Sergio and Angela Garcia's super 2017 keeps getting more ... Super ... Dome. (+1 awful blog lede.)

The couple started the year with Sergio's win at the Masters, then embarked on a whirlwind green jacket media tour, then kicked off El Clasico, then attended Wimbledon, then got married, then announced they were expecting their first child ...


2017 Newsmaker of the Year: No. 5, Sergio Garcia


And now, they're throwing each other passes on the New Orleans Saints' home turf at the Superdome.

Man, it must be so cool do that at the Silverdome. ... ... ... I'm sorry, it is the Superdome, brothers.

Newsmaker of the Year: No. 1, Justin Thomas

By Golf Channel DigitalDecember 18, 2017, 1:00 pm

He won a major, captured the FedExCup and was named the PGA Tour’s Player of the Year. It should come as no surprise that Justin Thomas holds the top spot on our Newsmakers list for 2017.

Thomas entered the year ranked outside the top 20, and few might have pegged him for a transcendent campaign. But he kicked off January with a win in Hawaii, added another before leaving the Aloha State and never looked back.

Thomas’ seminal moment came in August when he captured the PGA Championship at Quail Hollow for his breakthrough major title. One month after greeting Jordan Spieth behind the final green at Royal Birkdale, this time it was Thomas’ turn to have friends stick around to snap pictures with the trophy that signaled his arrival among golf’s upper echelon.


Full list of 2017 Newsmakers of the Year


In addition to racking up the hardware – five in total, including the inaugural CJ Cup at Nine Bridges in his first start of the new wraparound season – Thomas dazzled with style. His runaway win at the Sony Open included an opening-round 59, and his third-round 63 at Erin Hills marked the first time anyone had ever shot 9 under on a U.S. Open venue.

Thomas’ consistency was rewarded at East Lake, when a runner-up finish at the Tour Championship netted him the season-long title and $10 million prize. It was in the subsequent press conference where he shared the goals list he had written into his cell phone in February, having ticked off nearly every one. It showed a dedicated attention to detail as well the tactical approach with which Thomas had steered his rapid ascent.

Heading into a new year, he’s now very clearly entrenched as one of the world’s best. And as his career progresses, it’s likely we’ll look back at 2017 as the point where Thomas first transformed great potential into eye-popping results.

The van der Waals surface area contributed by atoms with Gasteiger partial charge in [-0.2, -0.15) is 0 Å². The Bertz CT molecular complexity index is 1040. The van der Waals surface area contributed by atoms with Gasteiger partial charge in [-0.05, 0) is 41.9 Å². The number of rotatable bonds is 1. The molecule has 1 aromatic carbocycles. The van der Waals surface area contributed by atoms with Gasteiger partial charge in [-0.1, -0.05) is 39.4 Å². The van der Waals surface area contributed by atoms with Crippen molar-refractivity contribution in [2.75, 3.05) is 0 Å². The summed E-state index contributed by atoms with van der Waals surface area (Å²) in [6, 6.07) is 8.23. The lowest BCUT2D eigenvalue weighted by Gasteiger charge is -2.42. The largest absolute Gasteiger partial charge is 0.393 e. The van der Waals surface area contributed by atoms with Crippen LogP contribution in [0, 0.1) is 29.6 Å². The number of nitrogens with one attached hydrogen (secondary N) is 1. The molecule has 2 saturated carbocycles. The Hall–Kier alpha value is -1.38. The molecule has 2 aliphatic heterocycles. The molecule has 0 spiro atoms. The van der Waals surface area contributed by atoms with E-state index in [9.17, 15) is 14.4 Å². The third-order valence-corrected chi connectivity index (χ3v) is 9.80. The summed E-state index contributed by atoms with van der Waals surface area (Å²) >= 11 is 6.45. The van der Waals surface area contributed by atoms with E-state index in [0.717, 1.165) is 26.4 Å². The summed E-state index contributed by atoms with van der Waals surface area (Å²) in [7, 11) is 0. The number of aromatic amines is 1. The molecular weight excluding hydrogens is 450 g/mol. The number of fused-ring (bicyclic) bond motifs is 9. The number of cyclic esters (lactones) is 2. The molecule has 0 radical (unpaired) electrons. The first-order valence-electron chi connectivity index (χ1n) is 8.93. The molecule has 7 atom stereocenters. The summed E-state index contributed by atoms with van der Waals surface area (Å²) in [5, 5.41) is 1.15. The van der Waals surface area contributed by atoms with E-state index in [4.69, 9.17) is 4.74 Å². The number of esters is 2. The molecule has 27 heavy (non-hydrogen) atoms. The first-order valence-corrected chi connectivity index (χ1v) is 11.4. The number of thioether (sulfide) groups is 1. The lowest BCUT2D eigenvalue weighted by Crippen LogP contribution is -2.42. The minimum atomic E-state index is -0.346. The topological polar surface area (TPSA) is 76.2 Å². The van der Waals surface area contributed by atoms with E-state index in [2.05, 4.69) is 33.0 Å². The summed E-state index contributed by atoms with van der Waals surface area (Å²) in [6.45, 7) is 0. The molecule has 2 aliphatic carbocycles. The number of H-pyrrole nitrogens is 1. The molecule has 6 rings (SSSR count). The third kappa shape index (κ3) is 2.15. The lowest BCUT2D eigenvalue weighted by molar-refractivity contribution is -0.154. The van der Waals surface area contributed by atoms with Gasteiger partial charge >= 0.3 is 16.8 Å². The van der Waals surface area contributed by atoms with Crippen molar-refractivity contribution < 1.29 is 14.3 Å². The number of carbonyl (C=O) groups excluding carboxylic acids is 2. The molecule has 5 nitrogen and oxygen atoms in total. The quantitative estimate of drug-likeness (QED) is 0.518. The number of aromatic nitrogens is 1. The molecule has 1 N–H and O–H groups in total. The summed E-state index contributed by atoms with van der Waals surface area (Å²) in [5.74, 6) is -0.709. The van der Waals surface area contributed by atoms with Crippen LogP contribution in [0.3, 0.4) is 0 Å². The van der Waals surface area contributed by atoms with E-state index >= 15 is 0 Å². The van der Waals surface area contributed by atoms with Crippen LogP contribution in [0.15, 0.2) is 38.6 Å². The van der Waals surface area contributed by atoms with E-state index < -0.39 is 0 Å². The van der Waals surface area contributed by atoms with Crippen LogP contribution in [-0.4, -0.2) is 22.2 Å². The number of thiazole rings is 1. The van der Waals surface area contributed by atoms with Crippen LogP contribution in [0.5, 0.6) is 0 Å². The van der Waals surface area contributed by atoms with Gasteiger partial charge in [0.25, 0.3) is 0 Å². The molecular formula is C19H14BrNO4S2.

Win No. 1: Title defense at the CIMB Classic

Article: Thomas (64) rallies to defend CIMB title


Win Nos. 2 and 3: The Hawaiian double

Article: Thomas refuses to let disastrous hole derail TOC win

Article: Worst week ever ends with another title at Sony Open


Record Round No. 1: 59 at the Sony Open

Article: Thomas becomes youngest player to shoot 59

Take a look: Thomas’ scorecard from his amazing 59


Record Round No. 2: 63 at the U.S. Open

Article: Thomas sets U.S. Open record with 9-under 63


Temporary Slide: Open MC makes it three in a row

Watch: Thomas loses club, makes 9, misses Open cut


Mr. Major (and win No. 4): PGA champ at Quail Hollow

Article: Thomas joins the club – the major club


Win No. 5: Dell Technologies Championship

Article: Thomas wins the battle of buddies over Spieth


The $10 Million Man: FedExCup champ


Biggest Win of All? Player of the Year


And One to Grow On: Wins at CJ Cup in 2017-18 season

Article: Thomas caps torrid 12-month run with CJ Cup win


Photo Galleries: Best of ...

Best of: Justin Thomas and Jillian Wisniewski

Best of: Justin Thomas through the years

Cabreras win PNC Father/Son Challenge

By Associated PressDecember 17, 2017, 11:36 pm

ORLANDO, Fla. - Angel Cabrera and Angel Cabrera Jr. closed with a 12-under 60 for a three-shot victory in their debut at the PNC Father/Son Challenge.

The Cabreras opened with a 59 at The Ritz-Carlton Golf Club and were challenged briefly by the defending champions, David Duval and Nick Karavites, in the scramble format Sunday. The Argentines went out in 30, and they had a two-shot lead with Cabrera's son came within an inch of chipping in for eagle on the final hole.

They finished at 25-under 199 for a three-shot victory over Duval and Karavites, and Bernhard Langer and Jason Langer. The Langer team won in 2014.

Mark O'Meara and Shaun O'Meara tied for fourth at 21 under with Jerry Pate and Wesley Pate.

Cabrera wasn't even in the field until two-time U.S. Open champion Curtis Strange and his son, Tom Strange, had to withdraw.

Duval and his stepson went out in 28, but the Cabreras regained control by starting the back nine with back-to-back birdies, and then making birdies on the 13th, 14th and 16th. The final birdie allowed them to tie the tournament scoring record.

''This is certain my best week of the year,'' said Cabrera, the 2009 Masters champion and 2007 U.S. Open champion at Oakmont. ''To play alongside all the legends ... as well as playing alongside my son, has been the greatest week of the year.''

The popular event is for players who have won a major championship or The Players Championship. It is a scramble format both days.

In some cases, the major champions lean on the power of their sons for the distance. O'Meara said Saturday that his ''little man'' hit it 58 yards by him on the 18th. And on Sunday, Stewart Cink said son Reagan told him after outdriving him on the opening four holes, ''In this tournament I may be your son, but right now I'm your Daddy!''

Jack Nicklaus played with his grandson, G.T. They closed with a 64 and tied for 15th in the field of 20 teams.